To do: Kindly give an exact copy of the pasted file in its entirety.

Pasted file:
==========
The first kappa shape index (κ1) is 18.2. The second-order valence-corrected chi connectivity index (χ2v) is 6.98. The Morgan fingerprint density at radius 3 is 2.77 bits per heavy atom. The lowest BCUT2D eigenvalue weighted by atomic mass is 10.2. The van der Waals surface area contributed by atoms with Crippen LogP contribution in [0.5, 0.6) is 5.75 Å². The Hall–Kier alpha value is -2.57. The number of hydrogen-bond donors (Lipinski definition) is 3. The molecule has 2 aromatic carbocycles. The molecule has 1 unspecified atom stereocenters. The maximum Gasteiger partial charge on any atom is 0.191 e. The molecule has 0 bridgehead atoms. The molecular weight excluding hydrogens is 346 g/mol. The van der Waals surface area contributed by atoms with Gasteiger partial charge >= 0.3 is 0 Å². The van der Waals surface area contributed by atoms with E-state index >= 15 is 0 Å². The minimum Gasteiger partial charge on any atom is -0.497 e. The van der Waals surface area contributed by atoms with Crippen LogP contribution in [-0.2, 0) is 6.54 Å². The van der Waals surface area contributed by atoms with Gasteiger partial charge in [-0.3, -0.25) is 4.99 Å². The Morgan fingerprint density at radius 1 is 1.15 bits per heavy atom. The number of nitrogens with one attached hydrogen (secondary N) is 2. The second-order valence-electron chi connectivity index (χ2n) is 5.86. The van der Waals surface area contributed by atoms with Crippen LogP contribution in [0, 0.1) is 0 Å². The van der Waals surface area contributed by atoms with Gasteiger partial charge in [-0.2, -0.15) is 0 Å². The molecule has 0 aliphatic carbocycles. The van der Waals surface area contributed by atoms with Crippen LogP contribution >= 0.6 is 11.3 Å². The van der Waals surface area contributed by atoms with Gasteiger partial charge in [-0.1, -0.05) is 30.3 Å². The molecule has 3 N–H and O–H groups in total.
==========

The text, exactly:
The first kappa shape index (κ1) is 18.2. The second-order valence-corrected chi connectivity index (χ2v) is 6.98. The Morgan fingerprint density at radius 3 is 2.77 bits per heavy atom. The lowest BCUT2D eigenvalue weighted by atomic mass is 10.2. The van der Waals surface area contributed by atoms with Crippen LogP contribution in [0.5, 0.6) is 5.75 Å². The Hall–Kier alpha value is -2.57. The number of hydrogen-bond donors (Lipinski definition) is 3. The molecule has 2 aromatic carbocycles. The molecule has 1 unspecified atom stereocenters. The maximum Gasteiger partial charge on any atom is 0.191 e. The molecule has 0 bridgehead atoms. The molecular weight excluding hydrogens is 346 g/mol. The van der Waals surface area contributed by atoms with Gasteiger partial charge >= 0.3 is 0 Å². The van der Waals surface area contributed by atoms with E-state index >= 15 is 0 Å². The minimum Gasteiger partial charge on any atom is -0.497 e. The van der Waals surface area contributed by atoms with Crippen LogP contribution in [-0.2, 0) is 6.54 Å². The van der Waals surface area contributed by atoms with Gasteiger partial charge in [-0.3, -0.25) is 4.99 Å². The Morgan fingerprint density at radius 1 is 1.15 bits per heavy atom. The number of nitrogens with one attached hydrogen (secondary N) is 2. The second-order valence-electron chi connectivity index (χ2n) is 5.86. The van der Waals surface area contributed by atoms with Crippen LogP contribution in [0, 0.1) is 0 Å². The van der Waals surface area contributed by atoms with Gasteiger partial charge in [-0.2, -0.15) is 0 Å². The molecule has 0 aliphatic carbocycles. The van der Waals surface area contributed by atoms with Crippen LogP contribution >= 0.6 is 11.3 Å². The van der Waals surface area contributed by atoms with Gasteiger partial charge in [-0.1, -0.05) is 30.3 Å². The molecule has 3 N–H and O–H groups in total.